Daredevil #1 Kicks the Devil While He's Down

Story by
Art by
Marco Checchetto
Colors by
Sunny Gho
Letters by
VC's Clayton Cowles
Cover by
Marvel Comics

Let's put this right up front: Daredevil #1 surprised me by how good it was. Was I expecting it to be bad? No, but whenever I pick up a comic starring a character I absolutely love being written by a new creative team, there's always a moment of hesitation. It's a feeling a lot of us probably have; after all, we've seen the top of the mountain, and it was good. I've read Frank Miller and Klaus Janson's work. I devoured Brian Michael Bendis and Alex Maleev's run in the early aughts as it came out. After all of that, there was nowhere left to go, no sense in things getting better. I recall continuing Daredevil after Bendis left the book and was excited to see Ed Brubaker and Michael Lark's work, but after the initial run with Matt, Fisk and Frank Castle in prison, I realized it wasn't going to live up to the comics which came before it, and I dropped the series.

This sort of feeling can transfer across mediums. I recall being very hesitant about watching Netflix's The Punisher because I had already read Garth Ennis and Steve Dillon's run under Marvel Knights and Punisher Max. That was as good as it could as it could have possibly gotten, and there was no sense in entertaining the idea of moving the goal post. Now, I'm not going to say the television show was as good as those Ennis books (because it wasn't), but having an upturned nose going in made it easier to overlook elements I may not have been hip to otherwise.

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Strangely enough, this didn't come into play when watching Netflix's Daredevil. Perhaps it was a matter of recognizing too many iconic moments for each season and my fascination to see them come to life. But when it comes to new comics featuring Matt Murdock, I've always been hesitant to give them an honest shot.

Daredevil #1 by Chip Zdarsky, Marco Checchetto, and Sonny Gho was no different, and boy, do I feel silly now.

Not only is the series' first issue good, it treats the character of Matt Murdock with respect and a constant urge to kick him while he's down, which exactly how I like my Daredevil. Just when he thinks he's about to rise above it all, something grabs to his red boot and drags him from ascension. This issue picks up shortly after Matt comes out of his recent coma, realizing things didn't go according to plan and Wilson Fisk is still New York City's mayor. Matt is still able to spit game when it comes to picking up beautiful women at the bar, but he doesn't fare so well in his tights.

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I've always loved Zdarsky's art, and while a lot of his written work in Howard the Duck and The Spectacular Spider-Man is quite good, he was the last guy I'd suggest write Daredevil. Turns out I was wrong. And let me tell ya, in case you're wondering, this crow tastes delicious. Zdarsky writes Daredevil #1 like he's putting togther a mix tape filled with bangers. He pulls a little from Miller, a smidge from Bendis, a dash from Marv Wolfman, and creates something that is less a new voice and more of a script that represents everything Zdarsky must love about the character. Matt is smooth when he needs to be. He's fearless, but also reckless. He's aggressively Catholic, and his addiction to vigilantism calls his faith into question. Zdarsky does a solid job of balancing these elements, and while they don't necessarily feel fresh, they're executed wonderfully and with a the appropriate amount of grit and humor.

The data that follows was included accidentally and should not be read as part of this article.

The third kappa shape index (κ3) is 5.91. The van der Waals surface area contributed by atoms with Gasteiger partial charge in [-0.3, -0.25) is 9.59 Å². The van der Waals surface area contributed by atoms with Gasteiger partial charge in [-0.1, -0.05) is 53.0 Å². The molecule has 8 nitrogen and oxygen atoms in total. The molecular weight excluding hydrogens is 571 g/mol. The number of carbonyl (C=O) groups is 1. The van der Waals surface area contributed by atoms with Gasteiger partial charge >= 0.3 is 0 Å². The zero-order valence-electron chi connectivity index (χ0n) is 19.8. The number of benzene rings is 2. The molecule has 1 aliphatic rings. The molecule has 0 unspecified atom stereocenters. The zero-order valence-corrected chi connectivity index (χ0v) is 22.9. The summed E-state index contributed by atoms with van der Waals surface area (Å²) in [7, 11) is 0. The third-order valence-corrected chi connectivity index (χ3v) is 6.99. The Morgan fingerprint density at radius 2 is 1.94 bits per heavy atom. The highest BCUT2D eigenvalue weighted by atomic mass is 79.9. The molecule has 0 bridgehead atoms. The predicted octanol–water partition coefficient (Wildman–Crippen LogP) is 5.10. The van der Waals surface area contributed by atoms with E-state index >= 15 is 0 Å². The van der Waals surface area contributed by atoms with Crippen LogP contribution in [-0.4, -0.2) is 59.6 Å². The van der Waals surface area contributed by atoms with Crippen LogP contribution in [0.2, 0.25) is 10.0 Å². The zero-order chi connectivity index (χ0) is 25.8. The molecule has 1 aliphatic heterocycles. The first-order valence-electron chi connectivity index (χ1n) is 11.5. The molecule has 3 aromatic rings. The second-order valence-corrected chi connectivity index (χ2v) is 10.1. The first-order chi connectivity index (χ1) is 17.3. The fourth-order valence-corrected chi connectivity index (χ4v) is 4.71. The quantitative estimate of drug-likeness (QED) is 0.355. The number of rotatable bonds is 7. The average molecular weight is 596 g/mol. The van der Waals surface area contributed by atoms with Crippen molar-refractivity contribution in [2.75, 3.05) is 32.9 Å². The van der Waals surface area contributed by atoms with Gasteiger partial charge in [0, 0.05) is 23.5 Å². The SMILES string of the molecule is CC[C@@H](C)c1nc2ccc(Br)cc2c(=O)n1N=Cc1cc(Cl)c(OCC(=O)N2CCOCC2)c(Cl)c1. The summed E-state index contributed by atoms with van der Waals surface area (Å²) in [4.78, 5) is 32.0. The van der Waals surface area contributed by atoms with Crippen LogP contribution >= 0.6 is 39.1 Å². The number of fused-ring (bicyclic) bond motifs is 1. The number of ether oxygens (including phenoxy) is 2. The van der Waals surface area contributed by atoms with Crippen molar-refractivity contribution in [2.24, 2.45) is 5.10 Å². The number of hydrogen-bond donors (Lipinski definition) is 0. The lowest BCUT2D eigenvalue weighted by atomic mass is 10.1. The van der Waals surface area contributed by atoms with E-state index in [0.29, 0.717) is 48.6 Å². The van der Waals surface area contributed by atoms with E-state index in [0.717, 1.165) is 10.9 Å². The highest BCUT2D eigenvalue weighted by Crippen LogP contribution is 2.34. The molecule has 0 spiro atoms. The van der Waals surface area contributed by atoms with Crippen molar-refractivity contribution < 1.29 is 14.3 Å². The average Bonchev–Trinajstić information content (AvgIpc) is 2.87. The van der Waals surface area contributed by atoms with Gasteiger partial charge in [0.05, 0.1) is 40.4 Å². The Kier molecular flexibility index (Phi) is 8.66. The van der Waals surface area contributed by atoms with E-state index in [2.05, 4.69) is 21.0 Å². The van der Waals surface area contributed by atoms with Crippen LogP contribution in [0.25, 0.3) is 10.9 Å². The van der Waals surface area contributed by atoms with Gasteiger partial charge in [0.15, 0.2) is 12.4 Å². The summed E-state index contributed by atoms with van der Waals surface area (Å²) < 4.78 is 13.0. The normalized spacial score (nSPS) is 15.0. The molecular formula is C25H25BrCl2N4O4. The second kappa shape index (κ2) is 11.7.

Marco Checchetto and Sunny Gho kill it in the art department. It took a couple pages, but once I saw the Devil of Hell's Kitchen leap off a building in a gorgeous splash page, I knew this book was in good hands. The action flows well, and the way Matt's sixth sense is rendered has a retro look that is absolutely perfect. This book's interiors are undeniably gorgeous, and, of course, Julian Totino Tedesco's cover is absolutely stellar.

Honestly, the only potential negative is that the issue doesn't focus entirely on Matt dusting off the old batons and getting back in the game. But this wouldn't be a Daredevil comic without a shady B-plot and an even more nefarious C-plot running in the background, so it's hard to fault it too much. Overall, this is a comic for longtime fans and newcomers alike, with plenty of nods to the glory days of Daredevil's past to quench hard-line fans' thirst for days of yore. But even with all the familiarity, Daredevil #1 has a new car smell that is undeniably intoxicating.

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